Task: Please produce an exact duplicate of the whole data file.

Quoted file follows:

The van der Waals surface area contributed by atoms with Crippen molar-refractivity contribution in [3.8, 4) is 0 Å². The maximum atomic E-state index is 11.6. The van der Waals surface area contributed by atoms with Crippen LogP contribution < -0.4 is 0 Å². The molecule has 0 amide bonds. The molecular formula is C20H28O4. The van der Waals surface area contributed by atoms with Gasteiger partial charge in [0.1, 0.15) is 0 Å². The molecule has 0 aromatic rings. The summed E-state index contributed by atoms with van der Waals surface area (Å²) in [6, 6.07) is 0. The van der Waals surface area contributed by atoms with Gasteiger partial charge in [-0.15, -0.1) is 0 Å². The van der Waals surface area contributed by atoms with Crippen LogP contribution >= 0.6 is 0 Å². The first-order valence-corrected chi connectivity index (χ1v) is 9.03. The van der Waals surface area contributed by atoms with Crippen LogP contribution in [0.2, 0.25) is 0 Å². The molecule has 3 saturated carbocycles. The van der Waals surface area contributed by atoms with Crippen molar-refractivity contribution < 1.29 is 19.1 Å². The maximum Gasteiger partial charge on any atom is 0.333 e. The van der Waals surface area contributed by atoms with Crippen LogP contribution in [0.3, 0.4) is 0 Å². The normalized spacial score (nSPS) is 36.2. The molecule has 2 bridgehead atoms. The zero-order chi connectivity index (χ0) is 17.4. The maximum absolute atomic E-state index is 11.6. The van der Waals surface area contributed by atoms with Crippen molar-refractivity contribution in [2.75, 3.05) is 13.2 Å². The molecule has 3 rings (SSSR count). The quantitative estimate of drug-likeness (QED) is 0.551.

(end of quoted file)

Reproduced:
The van der Waals surface area contributed by atoms with Crippen molar-refractivity contribution in [3.8, 4) is 0 Å². The maximum atomic E-state index is 11.6. The van der Waals surface area contributed by atoms with Crippen LogP contribution < -0.4 is 0 Å². The molecule has 0 amide bonds. The molecular formula is C20H28O4. The van der Waals surface area contributed by atoms with Gasteiger partial charge in [0.1, 0.15) is 0 Å². The molecule has 0 aromatic rings. The summed E-state index contributed by atoms with van der Waals surface area (Å²) in [6, 6.07) is 0. The van der Waals surface area contributed by atoms with Gasteiger partial charge in [-0.15, -0.1) is 0 Å². The van der Waals surface area contributed by atoms with Crippen LogP contribution >= 0.6 is 0 Å². The first-order valence-corrected chi connectivity index (χ1v) is 9.03. The van der Waals surface area contributed by atoms with Crippen LogP contribution in [0.2, 0.25) is 0 Å². The molecule has 3 saturated carbocycles. The van der Waals surface area contributed by atoms with Crippen molar-refractivity contribution < 1.29 is 19.1 Å². The maximum Gasteiger partial charge on any atom is 0.333 e. The van der Waals surface area contributed by atoms with Crippen LogP contribution in [0.3, 0.4) is 0 Å². The normalized spacial score (nSPS) is 36.2. The molecule has 2 bridgehead atoms. The zero-order chi connectivity index (χ0) is 17.4. The maximum absolute atomic E-state index is 11.6. The van der Waals surface area contributed by atoms with Crippen molar-refractivity contribution in [2.75, 3.05) is 13.2 Å². The molecule has 3 rings (SSSR count). The quantitative estimate of drug-likeness (QED) is 0.551.